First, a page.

As a songwriter, I’ve only written a few completely sad songs. The one that immediately comes to mind is “Lonely Motel”, the only country song I’ve ever written or sang. It was released as a digital single only (since I didn’t think it fit on my CD at the time). I remember the concept of “checking in to a lonely motel” coming to me, and I knew at once – with those lyrics – it had to be a country song! A funny footnote about recording the song (which I still remember vividly) – I recorded the vocals while standing in a clothes closet! My producer at the time was in the process of moving his recording studio, and I recorded it in his house. The only place that was quiet enough with the right sound absorption was in a tiny closet full of clothes! So I stood there, with hanging clothes touching me in every direction, singing the song. I think somehow, it helped with interpreting the emotion of the lyrics. I’m very happy with how it came out. I love the orchestration and arrangement, and I’m often told it is one of the favorites of my songs by fans.

So for any of you who happen to be in a place where you feel you’ve given everything you have and nothing has worked out, here’s “Lonely Motel”:

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Dancing With the Stars – I Am Dancing!

I don’t watch much reality TV, but this season I heard Patti LaBelle was going to be on “Dancing With the Stars”. I’ve been a big fan of Patti’s for decades, seen her in concert a few times, and just love her, so I decided to watch the show. For those who have never seen it, the concept is simple: a famous star (who is not a dancer) is paired with a professional dancer, and each week they perform different dances (tango, rumba, waltz, modern, and so on) for four judges. Each week the couple with the lowest combined score (judge’s scores and viewer’s voting scores) goes home. They start with 12 stars at the beginning of the season, losing couples each week, until there is a winner 12 weeks later (I guess). Well we are now in week 10, about to start the semi-finals next week, and Miss Patti has already been eliminated (in week 5 or 6 I think) – but I’m still glued to the show!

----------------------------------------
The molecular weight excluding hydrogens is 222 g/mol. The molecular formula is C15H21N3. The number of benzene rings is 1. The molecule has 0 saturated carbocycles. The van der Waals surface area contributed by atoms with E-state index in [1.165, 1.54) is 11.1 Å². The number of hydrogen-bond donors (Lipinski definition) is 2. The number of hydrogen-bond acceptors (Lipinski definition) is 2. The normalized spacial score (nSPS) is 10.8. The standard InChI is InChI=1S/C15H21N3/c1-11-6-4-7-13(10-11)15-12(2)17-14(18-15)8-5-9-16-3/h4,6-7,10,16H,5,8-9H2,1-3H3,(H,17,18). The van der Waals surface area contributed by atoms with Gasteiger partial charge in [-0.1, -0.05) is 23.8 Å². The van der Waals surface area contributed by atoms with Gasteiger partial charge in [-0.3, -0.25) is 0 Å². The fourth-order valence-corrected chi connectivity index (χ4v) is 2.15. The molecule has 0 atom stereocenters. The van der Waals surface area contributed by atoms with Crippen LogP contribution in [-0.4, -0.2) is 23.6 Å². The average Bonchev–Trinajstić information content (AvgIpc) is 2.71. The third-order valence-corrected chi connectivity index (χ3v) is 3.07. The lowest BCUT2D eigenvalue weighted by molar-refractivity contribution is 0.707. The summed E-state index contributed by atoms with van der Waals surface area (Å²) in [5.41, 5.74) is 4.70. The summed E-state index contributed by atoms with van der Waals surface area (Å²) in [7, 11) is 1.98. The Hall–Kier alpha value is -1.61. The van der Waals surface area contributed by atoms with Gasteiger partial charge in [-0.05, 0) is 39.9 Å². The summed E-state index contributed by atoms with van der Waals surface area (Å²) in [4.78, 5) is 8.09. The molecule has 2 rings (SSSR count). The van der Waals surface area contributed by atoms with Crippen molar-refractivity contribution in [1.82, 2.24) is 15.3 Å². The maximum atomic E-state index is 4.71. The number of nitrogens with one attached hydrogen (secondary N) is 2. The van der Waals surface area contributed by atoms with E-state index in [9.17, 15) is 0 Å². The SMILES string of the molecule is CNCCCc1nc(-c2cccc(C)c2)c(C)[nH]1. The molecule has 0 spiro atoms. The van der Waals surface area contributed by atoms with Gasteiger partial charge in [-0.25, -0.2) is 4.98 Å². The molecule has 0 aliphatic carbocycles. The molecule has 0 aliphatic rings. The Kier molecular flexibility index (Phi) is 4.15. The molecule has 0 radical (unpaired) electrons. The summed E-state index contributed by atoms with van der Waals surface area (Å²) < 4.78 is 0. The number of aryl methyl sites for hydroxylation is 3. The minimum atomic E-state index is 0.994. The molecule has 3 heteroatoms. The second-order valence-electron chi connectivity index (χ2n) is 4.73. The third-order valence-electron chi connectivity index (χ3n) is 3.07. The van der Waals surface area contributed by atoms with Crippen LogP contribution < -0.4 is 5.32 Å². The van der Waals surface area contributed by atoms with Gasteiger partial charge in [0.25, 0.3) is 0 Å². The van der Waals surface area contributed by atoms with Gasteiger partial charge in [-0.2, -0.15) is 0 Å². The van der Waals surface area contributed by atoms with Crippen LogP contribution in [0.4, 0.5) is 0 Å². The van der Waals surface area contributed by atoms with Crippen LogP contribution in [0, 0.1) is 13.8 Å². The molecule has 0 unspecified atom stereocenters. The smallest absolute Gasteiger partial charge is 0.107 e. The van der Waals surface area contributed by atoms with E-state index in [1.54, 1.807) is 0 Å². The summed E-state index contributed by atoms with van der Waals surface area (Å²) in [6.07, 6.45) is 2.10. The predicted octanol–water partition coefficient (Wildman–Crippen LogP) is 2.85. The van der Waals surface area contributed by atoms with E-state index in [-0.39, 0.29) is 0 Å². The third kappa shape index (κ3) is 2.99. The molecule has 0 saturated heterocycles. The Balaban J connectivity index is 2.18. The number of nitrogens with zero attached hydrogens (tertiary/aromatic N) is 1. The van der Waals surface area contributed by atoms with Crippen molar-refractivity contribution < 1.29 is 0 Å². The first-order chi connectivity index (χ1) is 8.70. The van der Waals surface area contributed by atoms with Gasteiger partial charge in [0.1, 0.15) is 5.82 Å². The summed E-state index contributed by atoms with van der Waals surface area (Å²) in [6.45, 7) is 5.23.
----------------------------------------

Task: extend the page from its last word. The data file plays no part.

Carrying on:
I find “Dancing with the Stars” incredibly moving. The thing that surprises me about it, is that while everyone is dancing against everyone else, they are actually dancing against themselves. The real challenge for each of the stars is to personally grow each with, with each dance. They are given pointers and creative feedback on how to improve by the judges, and each star works hard to become the best dancer they can. It is very much about leaving behind all the doubts and thoughts we all have that hold us back. It is about expressing yourself and stepping into life. And dance, I’ve always thought, is the ultimate vehicle for expressing yourself.

It is pretty amazing to watch. Patti is 70, and still was moving and shaking on the floor with such infectious energy! And I’ve watched non dancers, like “The Bachelor”, Chris Soules, go from being clunky and stepping off the beat, to moving like a real dancer. Singer/actress Rumer Willis (daughter of Bruce Willis and Demi Moore) is one of the most graceful and stunning dancers I’ve seen. She is so gorgeous to watch dance. One of the most powerful couples on the show is Sergeant Noah Galloway (partnered with a dancer named Sharna). He lost his left arm above the elbow and left leg above the knee in his second tour of duty. It is nothing short of inspiring to watch him dance. Each week, he uses more and more of his body. I can’t believe how he lifts his partner and moves around the dance floor. It is nothing short of astonishing. A huge example of overcoming obstacles, and that we are capable of much much more than we think is possible. Here is one of his dances:

This show is so inspiring, and it makes me want to dance!

That brings me to a song from my “Peace At Last” CD, titled “I Am Dancing“. I didn’t write it for the show, but the theme of the song is very similar to the feelings I am getting from watching it. “I Am Dancing” is a song about finding one’s inner strength in the face of doubts and fears, and having that strength lead one though their life. I love this song. It too makes me want to dance! You can hear it by clicking the play button below.

Oh, and one little known fact: if there was one thing I would have loved to be that I’m not, it was a dancer!